Know Your Trading Terms

In Stock Trading by Delta Admin

If you watch the nightly news, you have undoubtedly heard someone mention the Dow Jones Industrial Average (DJIA). The DIJA is often referred to as the Dow, and it’s the oldest and most closely observed indices in the world. When the news anchors report that the market has gone up or down, they are typically referring to the Dow.

Breaking Down The Dow

Designed to serve as a proxy for the broader U.S. economy, the Dow Jones Industrial Average was created in 1896. It was named after its founder Charles Dow and his business partner Edward Jones. The Dow is a price-weighted average of 30 significant stocks traded on the New York Stock Exchange (NYSE) and the Nasdaq. Upon its launch, the DIJA included only 12 companies that were mainly industrial, such as:

  • Railroads
  • Cotton
  • Gas
  • Sugar
  • Tobacco
  • Oil

The Dow typically makes changes when companies experience financial distress, or when a broad economical shift occurs. General Electric is the only one of the original Dow components that was still a part of the index in 2018. On June 26, 2018, General Electric was replaced by Walgreens Boots Alliance, Inc.

Index Calculations And Changes

The Dow is a price-weighted index; stocks with higher share prices are given greater weight. The first Dow calculated the average by adding the prices of the 12 Dow component stocks and dividing by 12. Over time, adjustments have been made to account for splits and mergers to keep the value of the index intact.

In the first few years, up until the Great Depression, there were many changes to the Dow components. The index grew to 30 components and has changed components 51 times. Eight stocks were replaced in 1932, and this is when the Coca-Cola Company and Procter & Gamble Co. were added to the index. These two stocks are still part of the Dow in 2018.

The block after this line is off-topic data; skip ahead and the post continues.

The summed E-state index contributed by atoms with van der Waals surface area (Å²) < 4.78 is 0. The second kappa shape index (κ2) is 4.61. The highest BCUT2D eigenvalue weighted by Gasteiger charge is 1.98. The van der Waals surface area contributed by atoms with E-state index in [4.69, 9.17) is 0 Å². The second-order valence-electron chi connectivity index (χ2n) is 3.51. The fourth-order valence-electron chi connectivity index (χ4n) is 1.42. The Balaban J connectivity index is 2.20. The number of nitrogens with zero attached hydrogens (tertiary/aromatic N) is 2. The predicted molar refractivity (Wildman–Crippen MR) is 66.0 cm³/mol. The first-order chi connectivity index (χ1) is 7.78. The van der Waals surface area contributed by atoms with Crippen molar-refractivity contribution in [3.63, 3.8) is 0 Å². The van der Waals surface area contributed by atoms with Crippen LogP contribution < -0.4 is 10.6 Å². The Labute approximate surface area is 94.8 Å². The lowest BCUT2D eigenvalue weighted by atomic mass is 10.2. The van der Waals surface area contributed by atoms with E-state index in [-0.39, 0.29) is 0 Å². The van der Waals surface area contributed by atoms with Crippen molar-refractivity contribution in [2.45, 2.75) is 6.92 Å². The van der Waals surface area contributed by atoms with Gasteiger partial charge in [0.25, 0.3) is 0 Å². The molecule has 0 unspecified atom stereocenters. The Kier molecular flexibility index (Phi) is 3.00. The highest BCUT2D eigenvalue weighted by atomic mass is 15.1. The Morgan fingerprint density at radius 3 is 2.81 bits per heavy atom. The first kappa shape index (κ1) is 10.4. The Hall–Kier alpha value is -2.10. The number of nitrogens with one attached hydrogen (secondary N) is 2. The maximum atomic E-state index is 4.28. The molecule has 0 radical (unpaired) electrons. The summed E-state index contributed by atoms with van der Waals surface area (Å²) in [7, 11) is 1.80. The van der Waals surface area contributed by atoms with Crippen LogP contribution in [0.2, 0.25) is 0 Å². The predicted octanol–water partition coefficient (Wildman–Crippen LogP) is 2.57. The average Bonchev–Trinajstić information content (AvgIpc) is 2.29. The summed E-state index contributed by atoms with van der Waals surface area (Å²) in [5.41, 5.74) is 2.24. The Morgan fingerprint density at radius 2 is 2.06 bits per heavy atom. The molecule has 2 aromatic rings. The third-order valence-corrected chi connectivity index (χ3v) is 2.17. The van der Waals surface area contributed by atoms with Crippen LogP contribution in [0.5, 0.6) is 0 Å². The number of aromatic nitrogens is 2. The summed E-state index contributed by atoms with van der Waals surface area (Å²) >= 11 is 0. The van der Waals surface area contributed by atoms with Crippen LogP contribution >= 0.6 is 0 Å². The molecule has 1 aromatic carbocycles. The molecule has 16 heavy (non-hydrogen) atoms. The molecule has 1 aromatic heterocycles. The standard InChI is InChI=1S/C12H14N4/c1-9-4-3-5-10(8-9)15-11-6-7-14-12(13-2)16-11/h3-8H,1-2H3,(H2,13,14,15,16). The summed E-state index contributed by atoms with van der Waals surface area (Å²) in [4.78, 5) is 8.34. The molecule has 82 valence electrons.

Historical Dates And Milestones

Below are several important dates that every trader should know.

  • March 15, 1933. The largest one-day percentage gain in the index totaled 15.34 percent. The Dow gained 8.26 points and closed at 62.10. 
  • October 19, 1987. Known today as Black Monday, the Dow took the largest one-day drop in history, falling 22.61 percent, with no evident explanations behind the crash.
  • September 17, 2001. When trading resumed after the 9/11 attacks in New York City, the Dow dropped 684.81 points, or 7.1 percent, in one day. By the end of the year, it recouped its losses and closed above the 10,000 mark.
  • May 3, 2013. The Dow surpassed the 15,000 mark for the first time in history.  
  • January 26, 2018. The index hit its current record of 26,616.71. 

Understanding terms, history, calculations, and changes to the Dow Jones Industrial average can lead any trader to better business practices.  Being aware of trends and practices can make your business more competitive in the field. And remembering where it all began can help traders keep perspective to the end.

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Slippage
Your broker may have a contractual agreement not to seek redress for slippage, it’s obligation to execute stop loss orders at the stop loss price or better, will not apply to limit and stop loss orders during hours when it is closed. This also does not include bad price spikes. Bad price spikes are removed from the price charts quickly to alleviate confusion.